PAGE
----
The Equinox vs. The Tahoe: What’s the Difference?

July 27th, 2017 by

So you’ve decided that you’re going to purchase a new SUV and of course you’ve made the wise choice to check out Chevy SUVs – after all, Chevy is the most awarded car company three years in a row. Before you get to the dealership and have to muddle through makes and models, take few minutes to acquaint yourself with two of the most popular Chevy SUVs currently available: The 2017 Chevy Equinox and the 2017 Chevy Tahoe.


Does Size Matter?

To start, you should know that the Equinox is a baby compared to its sibling Tahoe. The Tahoe is enormous, measuring in at over six feet tall, 6.7 feet wide (without mirrors) and 17 feet long. Basically, if you have a small garage, you should probably double check that the Tahoe will even fit in it. Why so big? To make room for all its passengers, of course. With room for up to eight passengers, the Tahoe dwarfs the five seater Equinox, which measures in at 5.5 feet tall, 15.65 feet long, and 6 feet wide (without mirrors). Of course, if you’re not looking to haul around half of the soccer team and only need standard seating, the Equinox should do you just fine… plus it will be a lot easier to parallel park.


Practical Performance

When it comes to performance, the Tahoe continues to overshadow the Equinox. The Tahoe comes with only one engine option, but that engine is a 5.3-liter V8 paired with a six-speed automatic transmission that gets 355 horsepower and 383 pounds-feet of torque. It can also tow up to 8,600 pounds when properly equipped. The Tahoe is a monster in both size and power, but if you’re in the market for something a little more even-keeled, the Equinox comes standard with a 2.4-liter four-cylinder engine that generates 182 horsepower, and it also has the option to upgrade to a 3.6-liter V6 that can get up to 301 horsepower. It’s no Tahoe, but it’s also not trying to be. The Equinox is the perfect counterpart to the Tahoe in that it while it certainly offers enough get-up-and-go to get you where you need to be, you won’t be loaded down with way more engine than necessary.

No matter if you opt for the more powerful Tahoe or the economically-sized Equinox, you won’t have to worry about being taken for a ride when it comes to fuel economy. Of course the Tahoe isn’t able to compete with smaller cars or SUVs, but it does get pretty solid mileage for its class with an EPA-estimated 16 miles per gallon in the city and 23 mpg on the highway. The Equinox also puts up decent EPA estimates, especially if you stick with the standard 2.4-liter four-cylinder, which gets 21 mpg in the city and 31 mpg on the highway. Of course, if you trade up to the V6, be aware that your splurge will continue at the gas station as the V6 only gets 17 mpg in the city and 24 on the highway. As U.S. News & World Report states, “That may not sound like a huge decrease, but it means that over the course of a year, you could be spending about $300 more in gas money with the V6 compared to the base engine.”

As you weigh the pros and cons of each vehicle, be sure to take into account your actual needs versus just your wants, otherwise you could easily end up with much more car than you anticipated.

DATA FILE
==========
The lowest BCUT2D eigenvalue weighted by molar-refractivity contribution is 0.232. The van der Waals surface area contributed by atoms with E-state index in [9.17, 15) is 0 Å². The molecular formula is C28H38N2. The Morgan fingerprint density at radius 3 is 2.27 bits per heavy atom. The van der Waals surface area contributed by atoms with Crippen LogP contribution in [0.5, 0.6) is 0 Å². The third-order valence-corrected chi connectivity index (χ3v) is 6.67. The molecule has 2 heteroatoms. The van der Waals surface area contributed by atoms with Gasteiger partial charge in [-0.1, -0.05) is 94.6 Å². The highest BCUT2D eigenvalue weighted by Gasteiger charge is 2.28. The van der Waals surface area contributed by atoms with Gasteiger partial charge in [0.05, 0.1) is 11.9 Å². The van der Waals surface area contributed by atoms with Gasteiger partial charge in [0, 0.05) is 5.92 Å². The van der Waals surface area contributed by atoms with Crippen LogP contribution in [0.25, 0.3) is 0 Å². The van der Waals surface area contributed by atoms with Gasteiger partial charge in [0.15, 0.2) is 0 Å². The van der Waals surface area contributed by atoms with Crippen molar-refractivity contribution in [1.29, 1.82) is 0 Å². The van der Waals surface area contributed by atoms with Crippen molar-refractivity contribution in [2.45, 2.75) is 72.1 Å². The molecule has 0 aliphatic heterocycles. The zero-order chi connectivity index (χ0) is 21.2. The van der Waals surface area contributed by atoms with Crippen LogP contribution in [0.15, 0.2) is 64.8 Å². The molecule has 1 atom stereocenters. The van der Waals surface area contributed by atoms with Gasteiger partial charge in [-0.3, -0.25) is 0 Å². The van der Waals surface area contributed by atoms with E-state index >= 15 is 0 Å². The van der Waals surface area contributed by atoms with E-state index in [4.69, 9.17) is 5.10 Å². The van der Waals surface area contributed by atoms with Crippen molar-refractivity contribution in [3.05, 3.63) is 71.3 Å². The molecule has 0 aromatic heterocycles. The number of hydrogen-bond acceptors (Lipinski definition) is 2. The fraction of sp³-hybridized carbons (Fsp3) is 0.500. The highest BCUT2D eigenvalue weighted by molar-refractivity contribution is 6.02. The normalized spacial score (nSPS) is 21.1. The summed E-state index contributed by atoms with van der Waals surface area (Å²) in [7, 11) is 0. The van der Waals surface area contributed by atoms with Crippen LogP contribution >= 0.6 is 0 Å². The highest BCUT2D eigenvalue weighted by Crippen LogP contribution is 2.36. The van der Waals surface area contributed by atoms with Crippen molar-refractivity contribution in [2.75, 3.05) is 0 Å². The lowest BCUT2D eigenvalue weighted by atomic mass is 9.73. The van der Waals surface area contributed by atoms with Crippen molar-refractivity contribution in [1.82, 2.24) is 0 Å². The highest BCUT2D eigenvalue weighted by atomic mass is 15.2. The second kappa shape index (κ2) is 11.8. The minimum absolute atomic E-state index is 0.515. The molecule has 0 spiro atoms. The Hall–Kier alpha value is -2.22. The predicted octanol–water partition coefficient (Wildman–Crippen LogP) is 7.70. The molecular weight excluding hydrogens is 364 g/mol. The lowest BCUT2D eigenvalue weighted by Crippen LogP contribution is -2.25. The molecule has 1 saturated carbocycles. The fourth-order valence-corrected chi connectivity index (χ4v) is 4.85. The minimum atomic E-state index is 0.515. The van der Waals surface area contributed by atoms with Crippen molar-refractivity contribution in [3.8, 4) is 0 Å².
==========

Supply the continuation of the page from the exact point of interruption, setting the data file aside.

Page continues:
Appealing Interiors

Both the 2017 Equinox and the 2017 Tahoe offer buyers their choice of trim level – in the Equinox you can choose from four: the L, LS, LT and Premier, while the Tahoe offers the choice of either the LS, LT or Premier.

It might be the base model, but the Equinox L still comes with slick amenities including a seven-inch touchscreen, a 4G WiFi hotspot, a six-speaker sound system, an auxiliary jack, a USB port, Bluetooth connectivity, a rearview camera and OnStar. The L model sits on 17-inch alloy wheels and has air conditioning, automatic headlights, a partial power driver seat, cruise control and a tilt-and-telescoping steering wheel.

Of course, the base model Tahoe LS is also nothing to scoff at, coming standard with a six-speaker sound system, five USB ports, Apple CarPlay, Android Auto, an eight-inch touchscreen display, heated mirrors, a 110-volt power outlet, trizone climate control, a rearview camera, rear parking sensors, satellite radio, HD radio, a 4G LTE WiFI hotspot, roof rails, remote start, and a trailer hitch with a wiring harness… just to name a few features.

Of course, both models only become more luxurious as you move up the trim levels.If you’re really looking for a special amenity, such as sunroof, there are several packages that you can add to either the Equinox or the Tahoe to make your Chevy SUV your dream car.


Price Points

Up until now, your decision to buy either a 2017 Chevy Equinox or a 2017 Chevy Tahoe was probably predicated around the maximum numbers of passengers you need to comfortably fit in your car. However, there is another huge metric that you need to consider while picking your next Chevy SUV and that’s price.

This will probably be an easy decision for you once we tell you that the base model 2017 Chevy Equinox L has a starting MSRP of $23,100 and the base model 2017 Chevy Tahoe LS starts at $47,215. Looking for the top-of-the-line trims? A 2017 Chevy Equinox Premier starts at $30,040, while the 2017 Chevy Tahoe will set you back $62,140. So unless you really need the extra passenger room and power that comes with a Tahoe, perhaps you should set your sights on the Equinox.


Can’t Go Wrong with Chevy

No matter which model you choose, both the Equinox and the Tahoe are unquestionably two of the best SUVs on the market today. With stellar amenities, solid safety scores and decent fuel economy, it’s easy to see how it can be tough to choose between the two, but rest assured that there’s a Chevy SUV out there for you.

Posted in Chevy SUV